At the medical center, Griselda dies from her injuries, and Liza (with Dr. Exner’s help) puts a bolt in her head to prevent her from turning. Strand and his bartering ability saves Nick from being taken away by the military, but there’s a price: Nick is “obligated” to him now, and he’s planning his escape sooner rather than later. The show concludes with Daniel popping out of the neighborhood safe zone to visit the local arena, where Adams told him there were several thousand zombies trapped – and sure enough, there they are, trying to beat down the doors. The real question, of course, is: why did Daniel have to see it for himself, and what is he going to do next?
>>> A bit of behind-the-scenes trivia: “Cobalt” was actually the original working title for this show. Some folks are likely now wondering if that parallel means that the Cobalt order in the actual show narrative will be something bigger that permeates future seasons as well… but only time will tell!
>>> It’s hard to believe that the LA Basin is in such bad shape that the military feels the need to completely pull out. Scratch that: I believe that fact, based on what is known about the population of the area and how hard it should be to contain an outbreak there… but what we’ve been shown on the show, of a surprisingly walker-free neighborhood (we haven’t even seen any zombies approach the perimeter fence) and a demilitarized zone so clear of the undead that multiple civilians have now been shown easily leaving the fenced neighborhood and wandering around without any real zombie menace, all gives off a very confusing vibe.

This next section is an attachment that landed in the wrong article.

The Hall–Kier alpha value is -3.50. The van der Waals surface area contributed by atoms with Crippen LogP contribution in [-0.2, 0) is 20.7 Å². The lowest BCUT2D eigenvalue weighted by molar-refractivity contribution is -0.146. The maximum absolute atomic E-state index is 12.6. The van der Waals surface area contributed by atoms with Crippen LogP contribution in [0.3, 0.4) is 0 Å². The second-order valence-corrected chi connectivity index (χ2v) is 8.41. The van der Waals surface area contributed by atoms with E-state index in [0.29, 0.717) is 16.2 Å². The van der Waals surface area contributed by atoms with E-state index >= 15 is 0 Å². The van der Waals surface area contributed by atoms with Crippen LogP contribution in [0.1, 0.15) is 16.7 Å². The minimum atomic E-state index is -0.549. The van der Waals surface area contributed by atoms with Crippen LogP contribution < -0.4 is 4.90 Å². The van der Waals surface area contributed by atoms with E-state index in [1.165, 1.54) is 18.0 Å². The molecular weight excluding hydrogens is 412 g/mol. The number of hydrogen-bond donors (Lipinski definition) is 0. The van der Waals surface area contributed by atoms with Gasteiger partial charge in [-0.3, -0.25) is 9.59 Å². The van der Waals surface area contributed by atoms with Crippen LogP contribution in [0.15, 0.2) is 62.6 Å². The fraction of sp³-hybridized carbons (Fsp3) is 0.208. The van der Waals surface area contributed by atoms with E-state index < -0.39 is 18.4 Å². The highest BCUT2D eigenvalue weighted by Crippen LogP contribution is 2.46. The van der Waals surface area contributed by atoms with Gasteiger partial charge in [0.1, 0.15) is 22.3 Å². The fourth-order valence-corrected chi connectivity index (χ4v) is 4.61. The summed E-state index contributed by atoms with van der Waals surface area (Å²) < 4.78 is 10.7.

>>> Another difficult pill to swallow is the fact that “Cobalt” would be a real thing the military would consider. The need for civilians to survive, and for a police/militarized force to protect them, is fairly paramount to the continued success of any modern society; is this order being used as a plot device to ratchet up the stakes moving into the season finale, or is there truly something bigger at play with Cobalt that we the viewers haven’t been introduced to yet?
>>> The pacing of this episode is all over the place – which, sadly, matches the description of the plot as well. While the show has now had several hours of televised content to attempt to establish a general sense of what it wants to be, it’s become pretty clear that Fear the Walking Dead is falling into the trap that many prequel-type tales succumb to: the characters exist as a secondary feature to the story itself, which usually doesn’t translate well into a story that resonates with audiences (who want to actually care about the characters they are watching).
CLOSING THOUGHTS: See the final Observation above – Fear has been a definite mixed bag this season, and with only one episode left until it returns for a full second season in mid-2016, the jury is most definitely still out on this show. It seems like most viewers are still rooting for it to succeed, but whether it does – or can – remains to be seen.
PRINCIPAL CAST FEATURED IN THIS EPISODE:
Cliff Curtis as Travis Manawa
Kim Dickens as Madison Clark
Frank Dillane as Nick Clark
Alycia Debnam-Carey as Alicia Clark
Lorenzo James Henrie as Chris Manawa
Elizabeth Rodriquez as Lisa Ortiz
Mercedes Mason as Ofelia Salazar
Ruben Blades as Daniel Salazar
Patricia Reyes Spindola as Griselda Salazar